The following general policy suggestions all have historical precedent, and they all resonate, to varying degrees, with proposals put forth by immigration reformers and activists. Of course, the details of any reforms are subject to political negotiation.

1. Legalization of the undocumented with a path to citizenship for those who want it. Ever since we have had immigration restrictions, we have had unauthorized entries, but we have always found ways to legalize the presence of the undocumented: statutes of limitation on removal (one to five years in the late nineteenth and early twentieth century), administrative adjustments from the 1930s to the 1950s, and mass legalization in 1986. None required long and torturous procedures. Legalization recognizes that regardless of the mode of entry, migrants are members of society. They have
families, jobs, property, and community ties. They become part of “us.” Such an approach obviates the need to round up, cage, and remove the undocumented.

2. Overhaul the system of admitting migrants. To the extent that the United States maintains a ceiling on annual admissions, it should be periodically adjusted to meet labor market demands and should be accompanied with a living minimum wage and workplace protections for all workers. The system of “equal quotas” for all countries should be scrapped. A point system is one possible alternative, but points should not be distributed in such a way as to exclude those without fat bank accounts or professional credentials.

In the months before September 11, 2001, Presidents George W. Bush and Vicente Fox were planning to negotiate a U.S.–Mexico agreement that would have created an open or quasi-open border between the two countries, with temporary permits to allow migrants to work legally in the United States for a number of years. In recent years immigration reformers have considered a version of this concept—and not limited to Mexico—that avoids the abuses of guest-worker programs by allowing workers to quit or change employers and by providing an option for permanent settlement. Economic policies that mitigate, rather than exacerbate, global inequalities will lessen the drivers of out-migration and give people real choices.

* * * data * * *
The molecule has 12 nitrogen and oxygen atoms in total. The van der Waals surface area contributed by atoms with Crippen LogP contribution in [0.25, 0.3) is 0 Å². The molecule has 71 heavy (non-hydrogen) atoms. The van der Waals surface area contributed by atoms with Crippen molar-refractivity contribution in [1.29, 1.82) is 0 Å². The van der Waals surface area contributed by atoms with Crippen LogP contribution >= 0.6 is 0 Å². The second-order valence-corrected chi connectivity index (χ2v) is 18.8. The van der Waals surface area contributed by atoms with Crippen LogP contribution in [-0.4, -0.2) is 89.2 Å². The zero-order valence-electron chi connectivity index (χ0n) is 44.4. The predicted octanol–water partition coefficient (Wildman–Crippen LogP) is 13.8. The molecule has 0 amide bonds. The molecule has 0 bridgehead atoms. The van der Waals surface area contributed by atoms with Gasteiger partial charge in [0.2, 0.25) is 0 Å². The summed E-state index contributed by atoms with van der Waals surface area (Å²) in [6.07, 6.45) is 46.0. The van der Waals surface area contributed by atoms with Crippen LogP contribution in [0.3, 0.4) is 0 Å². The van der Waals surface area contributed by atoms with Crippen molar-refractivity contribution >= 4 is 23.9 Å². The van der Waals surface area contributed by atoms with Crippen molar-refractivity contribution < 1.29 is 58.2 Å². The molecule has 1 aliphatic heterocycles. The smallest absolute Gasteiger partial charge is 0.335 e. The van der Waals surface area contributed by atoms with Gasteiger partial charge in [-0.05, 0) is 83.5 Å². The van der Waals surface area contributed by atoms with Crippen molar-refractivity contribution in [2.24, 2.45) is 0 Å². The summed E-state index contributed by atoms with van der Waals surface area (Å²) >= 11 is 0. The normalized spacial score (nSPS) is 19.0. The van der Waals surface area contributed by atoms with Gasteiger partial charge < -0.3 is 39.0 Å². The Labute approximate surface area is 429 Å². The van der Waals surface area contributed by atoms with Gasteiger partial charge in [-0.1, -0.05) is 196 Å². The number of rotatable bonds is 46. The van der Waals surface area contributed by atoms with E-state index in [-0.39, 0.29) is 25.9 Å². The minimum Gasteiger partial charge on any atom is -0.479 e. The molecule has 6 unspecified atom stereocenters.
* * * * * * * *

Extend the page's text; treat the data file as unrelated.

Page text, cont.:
3. Loosen the distinctions between economic and political migration. Many erstwhile refugees and asylum seekers could be accommodated in a general system that is more generous and humane. But we will still need mechanisms that can respond to humanitarian crises caused by war, civil violence, and climate disaster. We need international cooperation to respond to these crises, as well as their myriad underlying causes.

These ideas express hope that our current moment provokes a rethinking of our place in the world, rooted in a commitment to international cooperation in the interest of human life.

Mae Ngai is a professor of history at Columbia University and author of Impossible Subjects: Illegal Aliens and the Making of Modern America.